I’d been having problems with my wireless router for quite some time, like about a year, and I really needed to get a new one. The old router was really quite old, probably about 5 years, and it just needed physically rebooted at least once a day, sometimes up to three times, to get the wireless function to work again, which was quite annoying. I have quite a number of devices throughout the house that use it, so the constant complaints about it from family members was getting to be a right pain.
After much deliberation, I decided to buy a Netgear WNDR3300, which is capable of 802.11n. Not only that, but it also dual band, which seemed cool, although ultimately wasn’t really going to bring me anything extra. What it did do, though, was make it clear to me which of my devices (PC, Xbox etc) was capable of the ‘n’ band, as it basically runs as two separate wireless routers with different names, so when I connected a device to the wireless router, older devices could only connect to the ‘g’ band while the newer ones preferred the ‘n’ band. So this was useful just so that I could see which devices supported ‘n’.
What a bad decision that was.
The problems were made very obvious by the fact that it was dual band – the faster band, the ‘n’ one, worked perfectly. I only have about 2 devices capable of connecting to the ‘n’ band, one being my main desktop, and they all connected no problem to it, and stayed connected to it.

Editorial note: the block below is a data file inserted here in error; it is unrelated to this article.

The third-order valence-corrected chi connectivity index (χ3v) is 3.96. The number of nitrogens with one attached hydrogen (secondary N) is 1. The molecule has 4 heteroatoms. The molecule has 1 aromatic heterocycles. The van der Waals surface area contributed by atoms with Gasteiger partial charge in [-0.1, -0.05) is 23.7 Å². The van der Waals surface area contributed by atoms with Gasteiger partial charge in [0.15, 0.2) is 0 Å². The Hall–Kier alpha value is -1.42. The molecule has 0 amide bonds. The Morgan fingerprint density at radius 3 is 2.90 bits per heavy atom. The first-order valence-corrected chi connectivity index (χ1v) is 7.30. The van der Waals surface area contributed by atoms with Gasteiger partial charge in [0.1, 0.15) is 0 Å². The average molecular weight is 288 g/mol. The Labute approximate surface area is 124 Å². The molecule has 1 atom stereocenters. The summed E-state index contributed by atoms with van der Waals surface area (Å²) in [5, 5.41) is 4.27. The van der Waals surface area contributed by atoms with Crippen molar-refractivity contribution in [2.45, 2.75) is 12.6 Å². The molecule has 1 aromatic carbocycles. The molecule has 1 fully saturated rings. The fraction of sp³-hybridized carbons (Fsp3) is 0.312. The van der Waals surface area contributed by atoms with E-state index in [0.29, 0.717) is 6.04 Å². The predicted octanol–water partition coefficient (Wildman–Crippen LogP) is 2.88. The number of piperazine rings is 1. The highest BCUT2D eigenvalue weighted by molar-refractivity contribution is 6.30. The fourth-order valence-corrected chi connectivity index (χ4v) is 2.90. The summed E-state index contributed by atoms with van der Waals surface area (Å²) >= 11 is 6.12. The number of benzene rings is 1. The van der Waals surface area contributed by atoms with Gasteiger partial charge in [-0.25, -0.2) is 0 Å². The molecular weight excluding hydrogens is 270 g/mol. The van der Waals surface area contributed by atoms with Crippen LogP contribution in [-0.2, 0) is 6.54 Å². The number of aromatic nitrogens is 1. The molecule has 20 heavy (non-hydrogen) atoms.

However, the devices which couldn’t connect to the ‘n’ band, which accounted for almost everything else, had the problems. They could all connect to the ‘g’ band fine, but they then disconnected from it within a few minutes, and although they reconnected themselves again within a couple of minutes, then disconnected again. And so on. I know the problem was with the wireless router because I had six separate devices all having the same problem, and it was a wide range of devices, too (multiple PCs, Xbox, PS3, Nokia N97).
So back to the shop it went, and PC World were good enough to just believe me that it needed returned, they didn’t even ask what was wrong with it. Maybe they had seen many coming back before.
Another couple of days research then made me consider a different device. While the Netgear one had been £110, I discovered one by a company called Edimax, model BR-6574n, which was only £50 but supported ‘n’ band. It doesn’t have two bands, but as I say, that wasn’t really bringing me anything; we don’t run video feeds over our connection much, if ever.
So I got this Edimax device and all I can say is that it is one of the best IT purchases ever. It was fairly simple to set up, the instructions did not quite match the questions that the installer ultimately asked, but I guessed at what to do and it was a breeze from then on. It’s been running for many weeks and I’ve only had to restart it once, and even then I’m not sure that it was at fault, because I reckon it might have been the cable modem behind it. It even allows me to set static DHCP leases based on MAC addresses, which is something that no other wireless router has allowed me to do before. I find this handy for reasons that I’ll not bore you with; 99.9% of you won’t need this feature so don’t worry about it.
The bottom line therefore is that if you’re looking for a new wireless router for a broadband connection, then I thoroughly recommend the Edimax BR-6574n.